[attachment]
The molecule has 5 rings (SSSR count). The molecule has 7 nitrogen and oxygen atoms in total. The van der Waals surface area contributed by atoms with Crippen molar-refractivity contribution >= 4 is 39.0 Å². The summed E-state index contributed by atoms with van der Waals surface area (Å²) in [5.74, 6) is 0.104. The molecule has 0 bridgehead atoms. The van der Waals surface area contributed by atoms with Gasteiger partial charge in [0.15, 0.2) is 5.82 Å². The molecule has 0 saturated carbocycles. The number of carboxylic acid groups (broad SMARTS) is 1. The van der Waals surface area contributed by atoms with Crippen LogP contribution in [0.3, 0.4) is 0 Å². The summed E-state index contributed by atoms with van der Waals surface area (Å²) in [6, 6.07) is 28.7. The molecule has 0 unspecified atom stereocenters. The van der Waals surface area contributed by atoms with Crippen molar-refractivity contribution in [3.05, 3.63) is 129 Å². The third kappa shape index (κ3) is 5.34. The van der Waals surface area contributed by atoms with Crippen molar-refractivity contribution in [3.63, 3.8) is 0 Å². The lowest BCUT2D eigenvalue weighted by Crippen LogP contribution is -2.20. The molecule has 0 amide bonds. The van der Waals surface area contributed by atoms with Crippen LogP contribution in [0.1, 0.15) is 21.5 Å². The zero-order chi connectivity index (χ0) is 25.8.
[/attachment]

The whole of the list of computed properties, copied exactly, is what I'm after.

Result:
The molecule has 5 rings (SSSR count). The molecule has 7 nitrogen and oxygen atoms in total. The van der Waals surface area contributed by atoms with Crippen molar-refractivity contribution >= 4 is 39.0 Å². The summed E-state index contributed by atoms with van der Waals surface area (Å²) in [5.74, 6) is 0.104. The molecule has 0 bridgehead atoms. The van der Waals surface area contributed by atoms with Gasteiger partial charge in [0.15, 0.2) is 5.82 Å². The molecule has 0 saturated carbocycles. The number of carboxylic acid groups (broad SMARTS) is 1. The van der Waals surface area contributed by atoms with Crippen LogP contribution in [0.3, 0.4) is 0 Å². The summed E-state index contributed by atoms with van der Waals surface area (Å²) in [6, 6.07) is 28.7. The molecule has 0 unspecified atom stereocenters. The van der Waals surface area contributed by atoms with Crippen molar-refractivity contribution in [3.05, 3.63) is 129 Å². The third kappa shape index (κ3) is 5.34. The van der Waals surface area contributed by atoms with Crippen molar-refractivity contribution in [3.63, 3.8) is 0 Å². The lowest BCUT2D eigenvalue weighted by Crippen LogP contribution is -2.20. The molecule has 0 amide bonds. The van der Waals surface area contributed by atoms with Crippen LogP contribution in [0.1, 0.15) is 21.5 Å². The zero-order chi connectivity index (χ0) is 25.8.